What Is Kemba Walker’s Future With the Charlotte Hornets?
(Jeremy Brevard- USA TODAY SPORTS)
What do the Numbers say?
The Charlotte Hornets enter the 2018-19 season with a dilemma on their hands: signing Kemba Walker to a max contract, which would be in the neighborhood of $30 million plus per season, or dealing their best player and hitting the reset button on the franchise.
The Hornets currently have the salaries of Nicolas Batum ($25 million), Bismack Biyambo ($17 million), Michael Kidd-Gilchrist ($13 million), Marvin Williams ($15 million) and Cody Zeller ($14 million). That’s $85 million in salary to five players who all bring in more in annual salary than Walker ($12 million).
Should the Hornets Trade Kemba Walker?
It’s a very obvious NO! But the issue here really isn’t Walker, its the cash-strapped Hornets who’ve had a difficult time putting decent talent around their star guard.
Getting Miles Bridges and Devonte’ Graham in this past summer’s draft should help, as well as the acquisition of Spurs great Tony Parker on a two-year, $10 million dollar deal, but those kind of pieces surely won’t be enough to sustain real success with the Hornets’ cap issues.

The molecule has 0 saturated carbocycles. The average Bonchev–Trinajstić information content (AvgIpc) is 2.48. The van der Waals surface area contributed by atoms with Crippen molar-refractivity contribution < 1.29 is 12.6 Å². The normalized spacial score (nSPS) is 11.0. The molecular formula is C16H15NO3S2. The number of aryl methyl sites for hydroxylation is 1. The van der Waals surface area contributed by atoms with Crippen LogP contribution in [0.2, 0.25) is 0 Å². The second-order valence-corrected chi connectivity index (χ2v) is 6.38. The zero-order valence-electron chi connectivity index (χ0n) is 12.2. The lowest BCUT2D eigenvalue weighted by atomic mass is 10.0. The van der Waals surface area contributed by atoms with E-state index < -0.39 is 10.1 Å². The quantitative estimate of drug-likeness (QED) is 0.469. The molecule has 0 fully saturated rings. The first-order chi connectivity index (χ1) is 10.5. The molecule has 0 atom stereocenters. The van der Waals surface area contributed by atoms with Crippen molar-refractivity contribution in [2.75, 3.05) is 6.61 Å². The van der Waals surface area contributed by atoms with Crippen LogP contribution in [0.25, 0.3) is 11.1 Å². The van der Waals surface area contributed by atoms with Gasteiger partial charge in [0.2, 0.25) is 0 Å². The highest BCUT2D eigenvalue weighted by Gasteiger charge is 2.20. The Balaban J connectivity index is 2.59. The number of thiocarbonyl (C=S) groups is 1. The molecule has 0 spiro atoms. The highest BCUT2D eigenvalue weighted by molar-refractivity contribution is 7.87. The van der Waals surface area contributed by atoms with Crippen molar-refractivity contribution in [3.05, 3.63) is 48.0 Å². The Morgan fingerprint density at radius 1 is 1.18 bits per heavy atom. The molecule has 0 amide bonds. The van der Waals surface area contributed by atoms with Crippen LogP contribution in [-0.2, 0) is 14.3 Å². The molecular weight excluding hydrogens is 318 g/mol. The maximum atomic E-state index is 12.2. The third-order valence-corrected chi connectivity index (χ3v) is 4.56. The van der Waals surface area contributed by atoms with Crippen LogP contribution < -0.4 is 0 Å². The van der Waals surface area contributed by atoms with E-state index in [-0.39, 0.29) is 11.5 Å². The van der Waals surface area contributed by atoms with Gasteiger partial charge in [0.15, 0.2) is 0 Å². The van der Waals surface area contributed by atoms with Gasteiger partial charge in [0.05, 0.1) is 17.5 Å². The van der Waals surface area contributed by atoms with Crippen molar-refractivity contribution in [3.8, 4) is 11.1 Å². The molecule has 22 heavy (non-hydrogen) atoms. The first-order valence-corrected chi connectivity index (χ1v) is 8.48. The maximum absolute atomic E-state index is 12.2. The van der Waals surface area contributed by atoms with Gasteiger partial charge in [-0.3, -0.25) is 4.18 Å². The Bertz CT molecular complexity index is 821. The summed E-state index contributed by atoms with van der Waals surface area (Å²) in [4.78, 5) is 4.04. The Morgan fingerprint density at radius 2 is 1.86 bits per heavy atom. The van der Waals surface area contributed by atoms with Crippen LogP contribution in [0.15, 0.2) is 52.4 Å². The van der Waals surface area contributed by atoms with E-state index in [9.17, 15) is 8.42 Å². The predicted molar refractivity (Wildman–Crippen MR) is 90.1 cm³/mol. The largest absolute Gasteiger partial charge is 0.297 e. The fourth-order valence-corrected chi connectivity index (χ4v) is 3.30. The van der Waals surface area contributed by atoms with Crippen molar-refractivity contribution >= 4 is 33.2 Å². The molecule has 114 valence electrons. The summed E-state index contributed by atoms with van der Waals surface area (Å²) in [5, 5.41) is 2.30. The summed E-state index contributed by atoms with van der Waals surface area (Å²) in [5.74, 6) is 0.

Walker has made it known that he wants to stay in Charlotte. When asked about a potential move to his native New York City to play for the Knicks, Walker made his plans more concrete: “As far as seeing me in New York, I doubt it. I’m a Hornet, and I’m planning on being a Hornet for a long time, so yeah I’m not sure about that (New York).” - (The Athletic)
Trade Leverage for the Hornets
By not trading Walker at the trade deadline in February, or during the offseason, the Hornets have made it clear that they are likely to at least keep Walker until the 2019 trade deadline, if not the entire season.
When asked about potentially keeping Walker and extending him, new Hornets GM Mitch Kupchak stated: “Kemba is a player that we hope is with us for not only the next couple years, but ends his career here.”
Possible Options for the Hornets
The Hornets could ship Walker and an additional player(s) to get out of paying the luxury tax, but they have likely lost leverage in getting a deal where they could dictate the terms.
Shedding a bad contract or two could also provide much needed cap space that could be shifted towards paying Walker, but that could also make the team worse.
Walker, who is 28, is coming off of averaging 22.1 ppg, 5.6 asts, 3.1 rebs, in 80 games last season. That kind of productivity is difficult to find in the NBA.
What we do know is Walker will be a Hornet next season, but will the Hornets be able to keep Walker happy with the current roster in an even weaker Eastern Conference? That should be the biggest buzz in the Queen City heading into the season.